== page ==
This is the third time I have grown a green manure crop in the long front bed. The first time I tried oats and woolly pod vetch, which didn't turn out to be 'woolly' as I'd hoped. The second go was a massive crop of broad beans, they blocked out the sun. The only problem there was, it turns out, a lot of people really like to eat broad beans and if you grow them where they can see, they won't take kindly to you cutting them down before the beans form and forking them into the ground. Seriously they look at you like you're insane and then say things to you like, "We'll maybe I'll just fork my next cake back into the flour bag and not bring you a slice." There are two solutions to this problem. 1. Grow a second (smaller) supply of broad beans and assure your neighbors that they'll get to sample their old world 'greeny' taste in good time. 2. Greater green manure awareness. This year I'm growing broad beans again including of course, a supplementary crop for consumption. I bought a kilogram of seeds which turns out to be a LOT of seeds and have treated the seeds for the green manure bed with the special powdery black inoculate. This I am told, supplies Nitrogen fixing bacteria to the roots of legumes like broad beans. When the plants are just about to flower, I will take to them with implements and send them soil-ward. Until then it's feet up while nature, the industrial chemist goes to work, campaign for green manure awareness and an end to fertilizer factory explosions please!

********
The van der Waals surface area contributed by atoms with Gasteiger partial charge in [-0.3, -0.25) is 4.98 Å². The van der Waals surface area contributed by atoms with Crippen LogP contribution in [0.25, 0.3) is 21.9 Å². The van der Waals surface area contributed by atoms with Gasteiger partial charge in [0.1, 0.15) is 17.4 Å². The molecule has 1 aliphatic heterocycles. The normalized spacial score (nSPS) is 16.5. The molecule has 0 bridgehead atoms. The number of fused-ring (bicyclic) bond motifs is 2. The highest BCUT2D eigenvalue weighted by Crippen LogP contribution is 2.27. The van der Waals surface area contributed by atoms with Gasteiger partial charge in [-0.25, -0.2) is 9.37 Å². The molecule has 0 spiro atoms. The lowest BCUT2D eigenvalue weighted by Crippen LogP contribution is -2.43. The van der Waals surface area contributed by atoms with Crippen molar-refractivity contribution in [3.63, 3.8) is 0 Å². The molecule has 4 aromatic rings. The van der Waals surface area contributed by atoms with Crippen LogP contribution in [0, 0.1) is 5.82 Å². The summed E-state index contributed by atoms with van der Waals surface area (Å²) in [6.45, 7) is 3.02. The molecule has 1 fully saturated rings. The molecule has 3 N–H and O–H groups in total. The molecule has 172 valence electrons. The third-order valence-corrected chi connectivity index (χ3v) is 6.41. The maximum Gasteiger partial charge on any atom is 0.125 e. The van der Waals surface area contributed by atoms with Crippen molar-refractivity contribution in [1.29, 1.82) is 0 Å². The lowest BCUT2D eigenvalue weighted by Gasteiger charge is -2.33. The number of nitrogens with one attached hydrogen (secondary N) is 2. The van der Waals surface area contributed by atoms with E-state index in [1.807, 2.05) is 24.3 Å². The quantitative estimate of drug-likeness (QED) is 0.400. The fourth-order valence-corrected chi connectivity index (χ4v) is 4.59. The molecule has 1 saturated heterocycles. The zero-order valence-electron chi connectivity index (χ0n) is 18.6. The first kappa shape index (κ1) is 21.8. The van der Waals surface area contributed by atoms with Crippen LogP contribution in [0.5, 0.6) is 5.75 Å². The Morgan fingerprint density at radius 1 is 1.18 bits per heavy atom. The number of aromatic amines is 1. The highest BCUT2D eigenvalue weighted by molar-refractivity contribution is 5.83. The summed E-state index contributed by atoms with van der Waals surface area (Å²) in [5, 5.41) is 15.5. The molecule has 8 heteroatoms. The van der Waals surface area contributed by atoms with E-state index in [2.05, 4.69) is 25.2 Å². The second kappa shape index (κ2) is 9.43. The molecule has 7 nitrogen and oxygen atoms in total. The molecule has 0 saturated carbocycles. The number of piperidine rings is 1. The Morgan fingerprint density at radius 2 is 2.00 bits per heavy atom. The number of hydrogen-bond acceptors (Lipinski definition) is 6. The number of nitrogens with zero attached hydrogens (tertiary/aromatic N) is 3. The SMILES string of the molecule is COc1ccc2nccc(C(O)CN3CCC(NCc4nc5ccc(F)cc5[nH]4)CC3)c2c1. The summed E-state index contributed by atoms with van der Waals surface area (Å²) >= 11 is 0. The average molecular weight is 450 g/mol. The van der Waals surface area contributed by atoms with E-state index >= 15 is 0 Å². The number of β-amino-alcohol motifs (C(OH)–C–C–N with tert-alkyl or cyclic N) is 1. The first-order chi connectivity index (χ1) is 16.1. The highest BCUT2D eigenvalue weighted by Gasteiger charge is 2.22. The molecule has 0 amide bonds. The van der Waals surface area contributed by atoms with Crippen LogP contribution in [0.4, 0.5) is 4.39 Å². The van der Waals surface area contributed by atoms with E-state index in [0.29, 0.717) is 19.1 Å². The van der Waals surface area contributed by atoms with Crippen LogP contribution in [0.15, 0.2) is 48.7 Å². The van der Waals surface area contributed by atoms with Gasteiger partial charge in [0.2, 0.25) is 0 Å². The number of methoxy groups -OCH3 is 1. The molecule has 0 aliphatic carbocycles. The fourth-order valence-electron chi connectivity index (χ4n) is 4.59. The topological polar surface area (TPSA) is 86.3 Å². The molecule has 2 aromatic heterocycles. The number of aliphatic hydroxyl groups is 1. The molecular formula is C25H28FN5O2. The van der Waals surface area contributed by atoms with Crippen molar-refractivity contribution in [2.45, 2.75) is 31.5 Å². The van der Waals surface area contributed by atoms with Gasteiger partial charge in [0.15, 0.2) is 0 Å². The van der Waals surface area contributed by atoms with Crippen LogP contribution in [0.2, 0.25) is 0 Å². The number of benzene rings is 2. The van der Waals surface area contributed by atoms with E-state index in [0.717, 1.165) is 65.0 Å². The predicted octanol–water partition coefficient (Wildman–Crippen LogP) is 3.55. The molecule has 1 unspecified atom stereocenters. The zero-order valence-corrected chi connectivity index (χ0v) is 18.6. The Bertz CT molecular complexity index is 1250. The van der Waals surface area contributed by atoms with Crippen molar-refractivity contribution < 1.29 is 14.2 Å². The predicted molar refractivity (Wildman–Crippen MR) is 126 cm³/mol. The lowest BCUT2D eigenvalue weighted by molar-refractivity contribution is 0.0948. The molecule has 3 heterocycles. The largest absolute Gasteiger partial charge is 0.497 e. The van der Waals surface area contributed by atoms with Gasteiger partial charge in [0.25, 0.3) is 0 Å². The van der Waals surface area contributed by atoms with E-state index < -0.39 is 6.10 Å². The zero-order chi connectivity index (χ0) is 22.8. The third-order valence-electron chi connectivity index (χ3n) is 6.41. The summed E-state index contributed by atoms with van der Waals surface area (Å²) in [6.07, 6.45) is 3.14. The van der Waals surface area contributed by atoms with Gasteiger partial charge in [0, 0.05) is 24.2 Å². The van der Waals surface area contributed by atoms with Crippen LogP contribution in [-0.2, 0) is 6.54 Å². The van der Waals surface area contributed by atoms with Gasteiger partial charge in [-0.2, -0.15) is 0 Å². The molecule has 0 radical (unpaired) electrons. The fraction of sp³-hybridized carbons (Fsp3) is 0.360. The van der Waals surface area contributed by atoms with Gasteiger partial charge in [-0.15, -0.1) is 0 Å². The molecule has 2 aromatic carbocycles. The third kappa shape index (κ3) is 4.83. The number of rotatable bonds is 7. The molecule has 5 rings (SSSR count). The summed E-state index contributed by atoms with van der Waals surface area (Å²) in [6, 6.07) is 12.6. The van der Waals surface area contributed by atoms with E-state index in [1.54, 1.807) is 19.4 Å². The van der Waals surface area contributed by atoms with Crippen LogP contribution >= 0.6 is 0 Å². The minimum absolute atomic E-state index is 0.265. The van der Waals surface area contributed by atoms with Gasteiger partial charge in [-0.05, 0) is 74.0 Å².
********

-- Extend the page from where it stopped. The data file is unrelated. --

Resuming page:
|Just remember Ruby Rhod says, "it MUST be green, m-kay, m-kay!?"|
|We shall be needing oxygen masks when we get to the top of that one won't we Sir Edmund!|
|A field of little atmospheric processing units.|